Protecting your teen driver
When a teenager receives their driver’s license for the first time, it’s seen as a symbolic “ticket of freedom” from their parents. However, for many parents, this “ticket of freedom” often keeps them up at night with worry.
According to the CDC, car crashes are the leading cause of death for U.S. teens.
January is Teen Driving Awareness Month, a time dedicated to educating new drivers and parents about how to stay safe behind the wheel. The below tips will help keep your teen safe while avoiding an insurance claim.
- Choose a safe vehicle. When choosing a vehicle, you should make sure it is easy to drive and has updated safety features.
- Enroll your teen in driver’s education. Driver’s education will allow your teen to practice driving and learn the rules of the road. Additionally, a driver’s education course can result in a discount from your insurer.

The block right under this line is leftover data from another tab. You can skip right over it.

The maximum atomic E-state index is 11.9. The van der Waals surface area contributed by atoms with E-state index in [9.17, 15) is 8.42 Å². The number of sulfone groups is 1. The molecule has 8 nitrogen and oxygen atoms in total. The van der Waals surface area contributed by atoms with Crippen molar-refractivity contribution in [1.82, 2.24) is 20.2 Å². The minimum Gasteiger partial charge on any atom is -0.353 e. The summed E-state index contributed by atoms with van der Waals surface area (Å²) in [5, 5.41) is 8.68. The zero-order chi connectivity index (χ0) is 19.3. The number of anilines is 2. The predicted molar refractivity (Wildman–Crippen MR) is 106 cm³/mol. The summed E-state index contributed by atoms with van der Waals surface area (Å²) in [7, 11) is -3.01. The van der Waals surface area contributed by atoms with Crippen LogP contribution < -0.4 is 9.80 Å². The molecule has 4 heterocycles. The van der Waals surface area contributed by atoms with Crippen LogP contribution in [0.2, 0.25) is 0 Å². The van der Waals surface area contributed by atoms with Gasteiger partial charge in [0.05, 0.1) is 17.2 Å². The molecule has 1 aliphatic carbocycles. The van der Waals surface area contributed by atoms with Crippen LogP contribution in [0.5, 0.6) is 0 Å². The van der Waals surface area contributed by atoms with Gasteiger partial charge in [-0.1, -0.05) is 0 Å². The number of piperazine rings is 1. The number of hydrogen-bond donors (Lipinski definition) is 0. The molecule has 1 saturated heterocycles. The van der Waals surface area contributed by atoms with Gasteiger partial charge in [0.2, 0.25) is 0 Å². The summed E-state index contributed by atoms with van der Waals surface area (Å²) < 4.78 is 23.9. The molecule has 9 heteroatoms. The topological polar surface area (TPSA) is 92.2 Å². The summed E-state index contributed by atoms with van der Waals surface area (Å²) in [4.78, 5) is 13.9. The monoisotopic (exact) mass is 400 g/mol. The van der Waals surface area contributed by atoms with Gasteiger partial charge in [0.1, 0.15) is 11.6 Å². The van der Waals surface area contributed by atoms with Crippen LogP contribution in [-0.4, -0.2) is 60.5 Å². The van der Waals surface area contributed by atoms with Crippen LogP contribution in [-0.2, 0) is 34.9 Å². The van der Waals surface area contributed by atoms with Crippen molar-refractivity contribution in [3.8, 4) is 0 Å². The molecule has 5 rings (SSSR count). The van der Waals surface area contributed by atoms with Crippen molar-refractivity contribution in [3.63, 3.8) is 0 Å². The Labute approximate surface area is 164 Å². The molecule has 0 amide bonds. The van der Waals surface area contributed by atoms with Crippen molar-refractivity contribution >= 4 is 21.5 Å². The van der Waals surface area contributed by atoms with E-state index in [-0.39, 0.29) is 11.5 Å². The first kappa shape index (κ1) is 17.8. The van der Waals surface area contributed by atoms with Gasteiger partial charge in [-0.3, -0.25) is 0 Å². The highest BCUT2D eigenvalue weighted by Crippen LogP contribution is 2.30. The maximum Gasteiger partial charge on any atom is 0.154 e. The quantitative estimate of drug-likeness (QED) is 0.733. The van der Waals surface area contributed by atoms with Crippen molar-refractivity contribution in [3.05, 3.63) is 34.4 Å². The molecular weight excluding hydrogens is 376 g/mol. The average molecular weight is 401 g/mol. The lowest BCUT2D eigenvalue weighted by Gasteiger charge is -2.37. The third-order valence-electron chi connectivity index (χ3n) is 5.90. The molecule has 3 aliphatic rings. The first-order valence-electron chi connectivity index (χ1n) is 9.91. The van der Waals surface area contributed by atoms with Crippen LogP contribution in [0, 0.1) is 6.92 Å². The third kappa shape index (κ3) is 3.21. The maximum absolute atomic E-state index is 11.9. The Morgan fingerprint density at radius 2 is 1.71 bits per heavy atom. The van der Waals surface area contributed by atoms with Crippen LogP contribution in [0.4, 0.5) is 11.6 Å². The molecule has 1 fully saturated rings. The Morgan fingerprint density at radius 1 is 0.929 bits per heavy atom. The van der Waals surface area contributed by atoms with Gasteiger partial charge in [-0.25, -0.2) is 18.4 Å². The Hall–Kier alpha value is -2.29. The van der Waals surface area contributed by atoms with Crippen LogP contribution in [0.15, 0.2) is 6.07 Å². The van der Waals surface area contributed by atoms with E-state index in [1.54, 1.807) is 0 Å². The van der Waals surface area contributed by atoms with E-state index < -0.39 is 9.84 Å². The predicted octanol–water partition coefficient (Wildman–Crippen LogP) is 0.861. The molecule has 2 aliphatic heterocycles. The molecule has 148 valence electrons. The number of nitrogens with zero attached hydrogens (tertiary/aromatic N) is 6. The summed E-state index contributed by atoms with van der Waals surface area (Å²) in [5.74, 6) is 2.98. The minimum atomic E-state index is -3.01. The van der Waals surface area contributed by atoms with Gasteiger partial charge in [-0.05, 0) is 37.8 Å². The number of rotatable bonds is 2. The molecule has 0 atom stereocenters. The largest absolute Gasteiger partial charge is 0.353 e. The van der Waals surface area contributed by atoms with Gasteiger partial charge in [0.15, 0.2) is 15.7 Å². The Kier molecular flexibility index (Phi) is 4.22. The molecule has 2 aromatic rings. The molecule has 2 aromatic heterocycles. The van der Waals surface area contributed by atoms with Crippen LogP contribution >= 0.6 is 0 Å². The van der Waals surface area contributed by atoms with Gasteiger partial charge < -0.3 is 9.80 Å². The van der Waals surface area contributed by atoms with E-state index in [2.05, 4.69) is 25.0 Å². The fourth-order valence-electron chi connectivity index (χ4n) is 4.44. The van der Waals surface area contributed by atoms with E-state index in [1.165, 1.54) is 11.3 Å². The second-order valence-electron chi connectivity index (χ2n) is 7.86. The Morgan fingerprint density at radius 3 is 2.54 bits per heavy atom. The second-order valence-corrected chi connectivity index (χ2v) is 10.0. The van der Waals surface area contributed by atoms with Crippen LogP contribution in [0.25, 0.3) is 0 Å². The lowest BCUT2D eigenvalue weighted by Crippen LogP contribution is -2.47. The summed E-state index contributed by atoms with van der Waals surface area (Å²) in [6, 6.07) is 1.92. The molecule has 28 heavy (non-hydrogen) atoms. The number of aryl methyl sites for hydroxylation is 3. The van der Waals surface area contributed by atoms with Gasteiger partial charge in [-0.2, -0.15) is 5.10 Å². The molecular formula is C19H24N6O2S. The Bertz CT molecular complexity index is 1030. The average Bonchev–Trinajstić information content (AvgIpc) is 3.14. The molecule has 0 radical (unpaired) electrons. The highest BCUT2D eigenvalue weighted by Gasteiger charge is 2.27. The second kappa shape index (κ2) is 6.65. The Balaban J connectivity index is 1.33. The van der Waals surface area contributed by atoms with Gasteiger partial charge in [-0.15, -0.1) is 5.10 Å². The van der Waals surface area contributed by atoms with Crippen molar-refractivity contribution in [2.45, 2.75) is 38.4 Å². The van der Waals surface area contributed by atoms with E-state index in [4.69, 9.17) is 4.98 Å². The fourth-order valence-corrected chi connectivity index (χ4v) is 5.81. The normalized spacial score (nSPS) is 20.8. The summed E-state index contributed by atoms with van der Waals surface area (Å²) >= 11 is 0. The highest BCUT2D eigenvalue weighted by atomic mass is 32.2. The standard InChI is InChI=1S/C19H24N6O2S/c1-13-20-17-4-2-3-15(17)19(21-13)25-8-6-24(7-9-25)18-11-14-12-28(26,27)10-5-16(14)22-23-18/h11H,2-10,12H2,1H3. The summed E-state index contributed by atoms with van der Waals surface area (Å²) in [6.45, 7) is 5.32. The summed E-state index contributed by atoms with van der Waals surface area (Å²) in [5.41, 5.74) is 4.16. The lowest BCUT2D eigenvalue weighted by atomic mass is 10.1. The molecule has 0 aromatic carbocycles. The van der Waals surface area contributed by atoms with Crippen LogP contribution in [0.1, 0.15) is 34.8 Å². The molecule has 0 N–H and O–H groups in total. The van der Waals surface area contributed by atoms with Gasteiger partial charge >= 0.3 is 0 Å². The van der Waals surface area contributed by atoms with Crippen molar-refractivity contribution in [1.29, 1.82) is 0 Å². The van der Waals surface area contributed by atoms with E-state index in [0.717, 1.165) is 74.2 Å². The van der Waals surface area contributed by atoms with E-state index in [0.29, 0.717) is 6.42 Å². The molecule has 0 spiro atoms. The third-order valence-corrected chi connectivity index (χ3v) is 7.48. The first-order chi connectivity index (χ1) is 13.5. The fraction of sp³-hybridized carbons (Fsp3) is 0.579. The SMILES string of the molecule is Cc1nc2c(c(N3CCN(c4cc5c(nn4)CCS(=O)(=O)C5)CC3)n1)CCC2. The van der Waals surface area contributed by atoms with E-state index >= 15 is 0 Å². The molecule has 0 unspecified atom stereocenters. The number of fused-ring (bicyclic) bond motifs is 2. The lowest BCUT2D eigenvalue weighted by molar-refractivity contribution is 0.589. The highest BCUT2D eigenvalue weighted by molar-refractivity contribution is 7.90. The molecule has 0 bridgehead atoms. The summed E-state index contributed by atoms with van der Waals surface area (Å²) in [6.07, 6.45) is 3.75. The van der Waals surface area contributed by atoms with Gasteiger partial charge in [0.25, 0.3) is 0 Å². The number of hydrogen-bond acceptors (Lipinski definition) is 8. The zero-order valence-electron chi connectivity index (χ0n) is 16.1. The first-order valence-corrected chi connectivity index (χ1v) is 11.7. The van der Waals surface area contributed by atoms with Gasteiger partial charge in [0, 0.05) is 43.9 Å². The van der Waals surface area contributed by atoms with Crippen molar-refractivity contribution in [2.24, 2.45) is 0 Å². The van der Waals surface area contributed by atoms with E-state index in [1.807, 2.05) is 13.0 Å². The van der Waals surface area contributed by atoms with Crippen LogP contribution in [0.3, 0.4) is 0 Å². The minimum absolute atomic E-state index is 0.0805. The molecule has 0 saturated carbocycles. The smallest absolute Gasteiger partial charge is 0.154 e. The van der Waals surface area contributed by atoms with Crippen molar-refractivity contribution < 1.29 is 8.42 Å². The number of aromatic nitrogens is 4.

- Come to an agreement with your teen. Set boundaries with your new driver. Boundaries can include limiting passengers, preventing “night driving,” and making sure they always follow the speed limit.
- Discuss the dangers of drugs and alcohol. Talk to your teen about the risks of using drugs and alcohol. Stress the importance of never getting into a vehicle with a driver who is under the influence or getting behind the wheel if they are under the influence.
- Stress the danger of distracted driving. Explain the dangers of texting and driving as well as other distractions that could take their focus off the road, including changing the radio or chatting with friends.
- Practice driving in situations. Take your teen driving and gradually work up to driving on freeways, during heavy traffic hours, at night, and during bad weather.
- Understand your state’s laws. Know your state’s laws for teen drivers – for example: is there a curfew?
- Model good driving behaviors. Be a role model for your teen driver. Always buckle your seatbelt, drive the speed limit, and never drive under the influence.